Now that we know who will be in the Rock and Roll Hall of Fame’s Class of 2016, this might be a good time to turn our attention to the acts that remain on the outside looking in. This project will explore 100 acts that I believe to be most deserving for induction into the Rock and Roll Hall of Fame. I write this knowing full well that the Rock Hall is something of a powder keg and any attempt to discuss it online often degenerates into acrimony and bedlam. The internet is littered with people expressing their opinions, some more well thought out than others, about bad choices the Hall made: both marginal artists that it let in and deserving visionaries who were left out. Everyone has their own beliefs and their own internal logic regarding who should be next. Here’s mine.
You may notice that I have called this list “Rock Hall Prospects” rather than “Rock Hall Snubs.” “Snub” is a loaded word, is it not? It implies that there is a bias, or a petty, arbitrary reason for the group’s omission from the Hall of Fame. The recent inductions of Rush, KISS, and Chicago suggest that there really isn’t a blackballing of certain artists, and commonly, solid acts are missing from the Rock Hall because of limited room (only 200 or so artists are in, a smaller number than it sounds), or the lack of a true advocate on the Nominating Committee. A group like T. Rex is widely liked by many critics, musicians, and experts, but doesn’t seem to have any diehard supporters where it counts. Compare that to Hall & Oates, who had Questlove in their corner, a man worked the room like a presidential candidate at the Iowa State Fair and through dogged persistence, got them on the ballot after 16 years of eligibility. Most of these acts have not been intentionally slighted because Jann Werner has been maliciously plotting against them. Rather, they end up patiently waiting their turn among dozens of genres and more than forty years’ worth of eligible acts. For example, there’s a bit of a disco pecking order: The Bee Gees and Donna Summer were logical first inductees in that genre, leaving Chic and Rufus/Chaka Khan waiting eagerly in the wings, and Kool & the Gang and Barry White twiddling their thumbs in the vestibule.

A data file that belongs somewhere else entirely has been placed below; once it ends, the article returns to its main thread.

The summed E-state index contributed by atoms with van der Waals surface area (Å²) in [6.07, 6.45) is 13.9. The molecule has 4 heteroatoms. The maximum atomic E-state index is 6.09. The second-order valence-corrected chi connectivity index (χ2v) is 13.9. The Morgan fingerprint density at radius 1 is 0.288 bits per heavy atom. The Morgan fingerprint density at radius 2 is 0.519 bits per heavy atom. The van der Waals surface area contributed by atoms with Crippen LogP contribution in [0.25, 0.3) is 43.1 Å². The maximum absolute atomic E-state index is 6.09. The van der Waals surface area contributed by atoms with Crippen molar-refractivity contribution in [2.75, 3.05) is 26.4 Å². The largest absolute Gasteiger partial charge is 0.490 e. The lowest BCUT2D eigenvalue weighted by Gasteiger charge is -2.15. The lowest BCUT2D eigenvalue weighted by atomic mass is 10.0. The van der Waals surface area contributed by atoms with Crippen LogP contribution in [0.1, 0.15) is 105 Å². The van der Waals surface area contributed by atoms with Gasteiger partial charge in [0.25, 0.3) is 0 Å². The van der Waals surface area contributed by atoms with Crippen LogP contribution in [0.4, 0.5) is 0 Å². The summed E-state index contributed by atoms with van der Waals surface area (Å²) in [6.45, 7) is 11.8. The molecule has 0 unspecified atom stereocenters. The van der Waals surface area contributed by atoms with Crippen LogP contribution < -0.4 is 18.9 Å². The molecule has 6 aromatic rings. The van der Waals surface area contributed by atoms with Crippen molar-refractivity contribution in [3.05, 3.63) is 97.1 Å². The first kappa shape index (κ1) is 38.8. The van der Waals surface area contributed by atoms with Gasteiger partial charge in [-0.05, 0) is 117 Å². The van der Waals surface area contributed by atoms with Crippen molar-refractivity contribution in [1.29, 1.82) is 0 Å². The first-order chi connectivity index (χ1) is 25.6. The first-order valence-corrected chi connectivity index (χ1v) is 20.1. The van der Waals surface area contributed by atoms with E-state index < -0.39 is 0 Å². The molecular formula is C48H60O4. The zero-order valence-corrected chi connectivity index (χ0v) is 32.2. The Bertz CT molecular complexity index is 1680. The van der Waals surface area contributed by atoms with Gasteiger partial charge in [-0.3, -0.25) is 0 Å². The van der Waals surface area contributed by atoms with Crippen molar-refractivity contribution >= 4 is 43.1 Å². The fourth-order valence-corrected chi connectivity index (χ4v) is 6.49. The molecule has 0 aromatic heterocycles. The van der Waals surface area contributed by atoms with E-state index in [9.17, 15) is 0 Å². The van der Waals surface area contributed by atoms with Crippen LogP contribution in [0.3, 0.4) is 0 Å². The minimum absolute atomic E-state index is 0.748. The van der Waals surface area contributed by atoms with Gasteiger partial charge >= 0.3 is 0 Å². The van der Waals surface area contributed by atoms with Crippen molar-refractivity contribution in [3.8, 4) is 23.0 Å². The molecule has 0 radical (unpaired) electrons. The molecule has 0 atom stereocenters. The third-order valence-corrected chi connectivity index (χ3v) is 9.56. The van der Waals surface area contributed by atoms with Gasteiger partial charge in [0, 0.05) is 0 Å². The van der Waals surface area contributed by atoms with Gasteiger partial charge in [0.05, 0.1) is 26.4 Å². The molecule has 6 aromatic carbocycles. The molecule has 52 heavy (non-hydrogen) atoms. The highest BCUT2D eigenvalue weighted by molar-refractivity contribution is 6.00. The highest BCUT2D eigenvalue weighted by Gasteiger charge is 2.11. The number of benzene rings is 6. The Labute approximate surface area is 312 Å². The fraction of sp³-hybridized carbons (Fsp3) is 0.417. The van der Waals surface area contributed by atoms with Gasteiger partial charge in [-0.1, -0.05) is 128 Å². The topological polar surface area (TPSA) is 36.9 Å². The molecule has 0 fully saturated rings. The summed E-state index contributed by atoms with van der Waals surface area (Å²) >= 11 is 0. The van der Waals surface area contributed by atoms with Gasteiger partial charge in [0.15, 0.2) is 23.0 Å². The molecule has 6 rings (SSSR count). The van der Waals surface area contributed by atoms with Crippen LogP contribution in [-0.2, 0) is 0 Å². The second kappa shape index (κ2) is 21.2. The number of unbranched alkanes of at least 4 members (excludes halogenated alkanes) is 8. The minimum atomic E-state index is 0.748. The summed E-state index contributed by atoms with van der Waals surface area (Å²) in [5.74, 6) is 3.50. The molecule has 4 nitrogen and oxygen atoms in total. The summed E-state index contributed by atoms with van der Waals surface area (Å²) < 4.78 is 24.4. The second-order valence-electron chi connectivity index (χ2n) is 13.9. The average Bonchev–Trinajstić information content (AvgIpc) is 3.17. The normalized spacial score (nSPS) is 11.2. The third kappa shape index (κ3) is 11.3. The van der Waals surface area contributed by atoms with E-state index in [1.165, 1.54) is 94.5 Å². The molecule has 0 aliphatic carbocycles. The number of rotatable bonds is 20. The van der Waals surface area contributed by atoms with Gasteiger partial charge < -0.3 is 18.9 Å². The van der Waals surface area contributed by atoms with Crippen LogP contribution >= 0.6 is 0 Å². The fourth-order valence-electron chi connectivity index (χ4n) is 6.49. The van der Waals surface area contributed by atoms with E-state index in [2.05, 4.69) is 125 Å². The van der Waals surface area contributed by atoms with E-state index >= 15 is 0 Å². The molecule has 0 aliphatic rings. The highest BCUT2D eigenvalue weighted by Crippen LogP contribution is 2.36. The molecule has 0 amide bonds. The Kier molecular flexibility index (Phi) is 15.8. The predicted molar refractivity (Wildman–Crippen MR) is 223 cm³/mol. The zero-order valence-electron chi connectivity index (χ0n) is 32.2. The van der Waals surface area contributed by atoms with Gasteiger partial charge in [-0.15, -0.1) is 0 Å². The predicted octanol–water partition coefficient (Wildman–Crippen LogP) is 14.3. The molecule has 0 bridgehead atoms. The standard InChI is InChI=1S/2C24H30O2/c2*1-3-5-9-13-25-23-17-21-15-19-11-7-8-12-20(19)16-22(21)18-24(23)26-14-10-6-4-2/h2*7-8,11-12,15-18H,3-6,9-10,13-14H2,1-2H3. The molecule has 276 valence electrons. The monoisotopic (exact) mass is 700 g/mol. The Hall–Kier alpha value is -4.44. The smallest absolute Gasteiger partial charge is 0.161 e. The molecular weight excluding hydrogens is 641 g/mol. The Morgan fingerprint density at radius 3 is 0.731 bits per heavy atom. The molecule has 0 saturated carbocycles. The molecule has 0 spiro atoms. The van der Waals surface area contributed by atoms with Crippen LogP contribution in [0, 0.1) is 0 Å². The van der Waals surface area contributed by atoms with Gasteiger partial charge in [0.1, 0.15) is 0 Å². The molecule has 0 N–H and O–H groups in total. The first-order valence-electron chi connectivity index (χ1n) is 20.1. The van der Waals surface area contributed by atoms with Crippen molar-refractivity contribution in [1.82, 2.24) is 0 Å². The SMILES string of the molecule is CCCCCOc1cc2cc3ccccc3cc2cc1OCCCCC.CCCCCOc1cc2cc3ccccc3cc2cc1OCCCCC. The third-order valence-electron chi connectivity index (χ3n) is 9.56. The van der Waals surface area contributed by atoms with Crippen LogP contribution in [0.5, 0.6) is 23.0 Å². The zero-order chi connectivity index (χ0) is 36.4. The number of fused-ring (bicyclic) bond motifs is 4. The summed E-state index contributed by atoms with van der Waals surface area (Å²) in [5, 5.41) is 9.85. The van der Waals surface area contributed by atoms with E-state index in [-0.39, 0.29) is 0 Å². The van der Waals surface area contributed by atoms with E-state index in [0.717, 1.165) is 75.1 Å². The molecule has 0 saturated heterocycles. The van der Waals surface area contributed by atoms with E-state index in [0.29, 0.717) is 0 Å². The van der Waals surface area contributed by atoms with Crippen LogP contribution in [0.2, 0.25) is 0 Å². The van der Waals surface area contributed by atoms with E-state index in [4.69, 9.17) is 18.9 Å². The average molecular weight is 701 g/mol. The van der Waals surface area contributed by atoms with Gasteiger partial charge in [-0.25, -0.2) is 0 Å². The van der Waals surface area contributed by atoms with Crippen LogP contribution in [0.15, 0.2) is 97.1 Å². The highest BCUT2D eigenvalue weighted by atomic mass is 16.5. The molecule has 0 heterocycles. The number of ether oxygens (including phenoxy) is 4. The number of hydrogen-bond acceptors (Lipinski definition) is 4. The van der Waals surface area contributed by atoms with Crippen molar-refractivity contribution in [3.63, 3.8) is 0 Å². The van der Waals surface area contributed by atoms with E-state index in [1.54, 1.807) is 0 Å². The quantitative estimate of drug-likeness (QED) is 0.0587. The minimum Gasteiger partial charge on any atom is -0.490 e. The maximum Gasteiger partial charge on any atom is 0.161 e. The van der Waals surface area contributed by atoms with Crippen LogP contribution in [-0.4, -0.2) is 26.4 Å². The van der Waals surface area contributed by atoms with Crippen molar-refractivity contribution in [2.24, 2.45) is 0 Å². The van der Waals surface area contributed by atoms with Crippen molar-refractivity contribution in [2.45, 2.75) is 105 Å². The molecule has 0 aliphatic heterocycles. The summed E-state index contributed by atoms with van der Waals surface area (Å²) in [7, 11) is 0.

A few words, though, on my biases and my methods. My criteria include…
I. Originality and Innovation: Did the artist approach rock and roll in some new way? Did they refine or improve new techniques, or fuse heretofore different genres? Please don’t confuse “originality” with songwriting. There are lots of great artists who did not write their own material, but whose interpretations were just as trailblazing. There had to be something striking or unique about the artist that made them unmistakably different from their contemporaries. Ultimately, this standard cost groups like Bad Company, Badfinger, Foreigner, and Grand Funk Railroad. I mean, suppose you’re the poor sap who had to gave a speech inducting Badfinger. What would you even say? “This band existed, and for a brief time, was popular?” No; each artist on this list has to have a calling card, a claim to fame.